Stephen K Donovan (The Netherlands) Stop 1: Arawak Cement Quarry The area considered in this part of the guide is outlined in Donovan & Harper (2010, Fig. 1b) and Fig. 1. As with other articles in this series, the starting point is Bridgetown. Drive north from the Bridgetown area on Highway 1, the main west (or leeward) coast road, which is constructed on the Lower Coral Rock and overlies superficial deposits. Fig. 1. Locality map showing the positions of Stops 1 to 4 in northern Barbados (after Donovan & Harper, 2005, fig. 7). Only those roads relevant to this excursion are indicated (including the track to Stop 4). This map should be used in conjunction with the geological map of Poole & Barker (1983) and any tourist road map. Key: C = Content; Ch = Checker Hall; G = Greenidge; T = Trents; 1 = Arawak Cement Quarry (Stop 1); 2 = Animal Flower Cave, North Point (Stop 2); 3 = limestone cliffs west of North Point (Stop 3); 4 = Cluff’s Bay (Stop 4); coastline stippled. The First High Cliff and the Middle Coral Rock are close by in the east (Speed & Cheng, 2004). This coast has been developed for tourism and has neither the magnificent sea cliffs of the east coast, nor the impressive Atlantic breakers seen in the previous excursion. To the west, two submerged barrier reefs, at 22m and 70m water depth, are separated from the coast by a submerged wave cut terrace (MacIntyre, 1967). … Read More

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A field guide to Barbados (Part 2): The coastal geology of southeast Barbados

Stephen K Donovan (The Netherlands) and David AT Harper (Denmark) Introduction This article is the second part of a field guide to Barbados, the first part of which is A field guide to Barbados (Part 1): Introduction. The areas visited by different the excursions outlined in Parts 2 to 6 of this guide are shown in Fig. 1. All itineraries commence from the Bridgetown area and the itinerary outlined in this part is rewritten after Donovan and Harper (2002). The words in italics and bold appear in the glossary at the end of the Part 1. Fig. 1. Relative positions of field excursions described in this field guide (after Donovan & Harper, 2005, fig. 5). (a) Southeast Barbados (Part 2). (b) North Barbados (Part 3). (c) South Barbados (Part 4). (d) Scotland District (Part 5). (e) Central Barbados (Part 6). Charles Taylor Trechmann DSc, FGS (1885-1964) (Fig. 2) was an anachronism, a twentieth century gentleman geologist and archaeologist. He was an amateur with sufficient private means to dedicate his time and use his scientific abilities to make an original contribution to his chosen field of study, an original thinker with a desire to use his observations to interpret broad geological phenomena. He devoted his time to research on Malta, Gibraltar, New Zealand and, particularly, northeast England and the Caribbean. He published over 80 monographs and research papers on geology and archaeology, including at least 40 on the Caribbean (Donovan, 2003, 2008, 2010a). Fig. 2. Charles Taylor Trechmann, DSc, FGS (1884-1964) … Read More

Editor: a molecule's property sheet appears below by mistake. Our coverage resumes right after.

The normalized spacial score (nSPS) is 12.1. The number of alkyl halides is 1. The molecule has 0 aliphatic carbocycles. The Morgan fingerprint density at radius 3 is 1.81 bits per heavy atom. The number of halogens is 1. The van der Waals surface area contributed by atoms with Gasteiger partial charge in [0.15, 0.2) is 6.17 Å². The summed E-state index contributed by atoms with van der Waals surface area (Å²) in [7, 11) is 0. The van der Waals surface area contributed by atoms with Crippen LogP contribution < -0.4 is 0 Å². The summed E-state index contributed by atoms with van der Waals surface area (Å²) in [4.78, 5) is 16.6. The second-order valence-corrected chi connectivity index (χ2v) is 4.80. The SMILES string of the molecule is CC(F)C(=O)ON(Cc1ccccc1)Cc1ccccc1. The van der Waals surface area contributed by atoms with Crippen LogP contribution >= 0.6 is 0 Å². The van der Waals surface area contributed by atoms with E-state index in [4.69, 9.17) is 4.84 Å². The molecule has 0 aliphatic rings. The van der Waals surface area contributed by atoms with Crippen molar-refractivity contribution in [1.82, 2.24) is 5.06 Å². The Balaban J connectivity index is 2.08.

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A field guide to Barbados (Part 1): Introduction

Stephen K Donovan (The Netherlands) This is the first of six articles that will introduce the geology of the Antillean island of Barbados. It is an expanded and more detailed guide derived from two earlier publications (Donovan & Harper, 2005, 2009). The structure of the guide will include a summary of the geology of the island (in this part) and five, one-day field excursions for the geologically-biased tourist. These excursions will introduce the stratigraphy, structure and geological history of Barbados (Figs. 1 and 2), a small Antillean island shaped like a contorted teardrop, about 34km long by 24km at its widest. Fig. 1. The principal features of the geological history of Barbados summarised in a single section at Spring Bay, parish of St. Phillip, on the southeast coast. Professor David Harper (University of Copenhagen) is looking northwest, towards Ragged Point (Fig. 2) and admiring the angular unconformity between the allochthonous Palaeogene basal complex (=Scotland Beds) and the overlying autochthonous bedded limestones of the Pleistocene Coral Rock. A visitor to the island, who wants to undertake fieldwork, should hire a car. The only other reliable forms of transport are bus and taxi. While cheap, buses tend to stick to the main routes, particularly in the countryside. However, the size of the island means that localities are rarely more than a few kilometres from a bus stop. If money is no object, a taxi driver will be happy to drop you at a site in the morning and collect you at a … Read More

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Palaeontology and caves in Jamaica